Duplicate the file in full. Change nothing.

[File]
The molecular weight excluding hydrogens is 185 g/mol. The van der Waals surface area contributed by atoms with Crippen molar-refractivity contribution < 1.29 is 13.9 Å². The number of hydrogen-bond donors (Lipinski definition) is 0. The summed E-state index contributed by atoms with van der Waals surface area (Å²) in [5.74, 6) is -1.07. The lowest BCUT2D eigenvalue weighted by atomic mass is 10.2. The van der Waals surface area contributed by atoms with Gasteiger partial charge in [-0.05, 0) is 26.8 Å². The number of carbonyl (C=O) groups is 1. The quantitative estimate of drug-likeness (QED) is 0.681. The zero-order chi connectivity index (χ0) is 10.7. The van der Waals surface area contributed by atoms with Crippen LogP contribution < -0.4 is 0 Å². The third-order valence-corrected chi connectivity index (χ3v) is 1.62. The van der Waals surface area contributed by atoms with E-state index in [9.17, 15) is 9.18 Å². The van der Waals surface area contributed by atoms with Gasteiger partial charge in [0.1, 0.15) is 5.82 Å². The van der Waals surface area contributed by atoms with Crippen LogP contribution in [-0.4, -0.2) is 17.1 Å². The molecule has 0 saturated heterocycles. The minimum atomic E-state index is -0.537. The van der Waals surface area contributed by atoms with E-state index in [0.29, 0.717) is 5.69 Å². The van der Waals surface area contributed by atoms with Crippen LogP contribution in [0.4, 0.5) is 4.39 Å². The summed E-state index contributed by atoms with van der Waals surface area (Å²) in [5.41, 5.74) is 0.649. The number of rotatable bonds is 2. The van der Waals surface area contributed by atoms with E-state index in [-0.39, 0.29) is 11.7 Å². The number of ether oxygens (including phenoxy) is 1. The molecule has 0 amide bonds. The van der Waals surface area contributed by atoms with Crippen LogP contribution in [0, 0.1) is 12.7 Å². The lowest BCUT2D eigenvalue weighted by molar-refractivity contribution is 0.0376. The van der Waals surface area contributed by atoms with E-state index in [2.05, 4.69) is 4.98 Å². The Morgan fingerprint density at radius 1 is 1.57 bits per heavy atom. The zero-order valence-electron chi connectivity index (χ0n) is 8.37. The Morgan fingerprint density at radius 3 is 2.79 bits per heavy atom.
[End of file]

The molecular weight excluding hydrogens is 185 g/mol. The van der Waals surface area contributed by atoms with Crippen molar-refractivity contribution < 1.29 is 13.9 Å². The number of hydrogen-bond donors (Lipinski definition) is 0. The summed E-state index contributed by atoms with van der Waals surface area (Å²) in [5.74, 6) is -1.07. The lowest BCUT2D eigenvalue weighted by atomic mass is 10.2. The van der Waals surface area contributed by atoms with Gasteiger partial charge in [-0.05, 0) is 26.8 Å². The number of carbonyl (C=O) groups is 1. The quantitative estimate of drug-likeness (QED) is 0.681. The zero-order chi connectivity index (χ0) is 10.7. The van der Waals surface area contributed by atoms with Crippen LogP contribution < -0.4 is 0 Å². The third-order valence-corrected chi connectivity index (χ3v) is 1.62. The van der Waals surface area contributed by atoms with E-state index in [9.17, 15) is 9.18 Å². The van der Waals surface area contributed by atoms with Gasteiger partial charge in [0.1, 0.15) is 5.82 Å². The van der Waals surface area contributed by atoms with Crippen LogP contribution in [-0.4, -0.2) is 17.1 Å². The molecule has 0 saturated heterocycles. The minimum atomic E-state index is -0.537. The van der Waals surface area contributed by atoms with E-state index in [0.29, 0.717) is 5.69 Å². The van der Waals surface area contributed by atoms with Crippen LogP contribution in [0.4, 0.5) is 4.39 Å². The summed E-state index contributed by atoms with van der Waals surface area (Å²) in [5.41, 5.74) is 0.649. The number of rotatable bonds is 2. The van der Waals surface area contributed by atoms with E-state index in [-0.39, 0.29) is 11.7 Å². The number of ether oxygens (including phenoxy) is 1. The molecule has 0 amide bonds. The van der Waals surface area contributed by atoms with Crippen LogP contribution in [0, 0.1) is 12.7 Å². The lowest BCUT2D eigenvalue weighted by molar-refractivity contribution is 0.0376. The van der Waals surface area contributed by atoms with E-state index in [2.05, 4.69) is 4.98 Å². The Morgan fingerprint density at radius 1 is 1.57 bits per heavy atom. The zero-order valence-electron chi connectivity index (χ0n) is 8.37. The Morgan fingerprint density at radius 3 is 2.79 bits per heavy atom.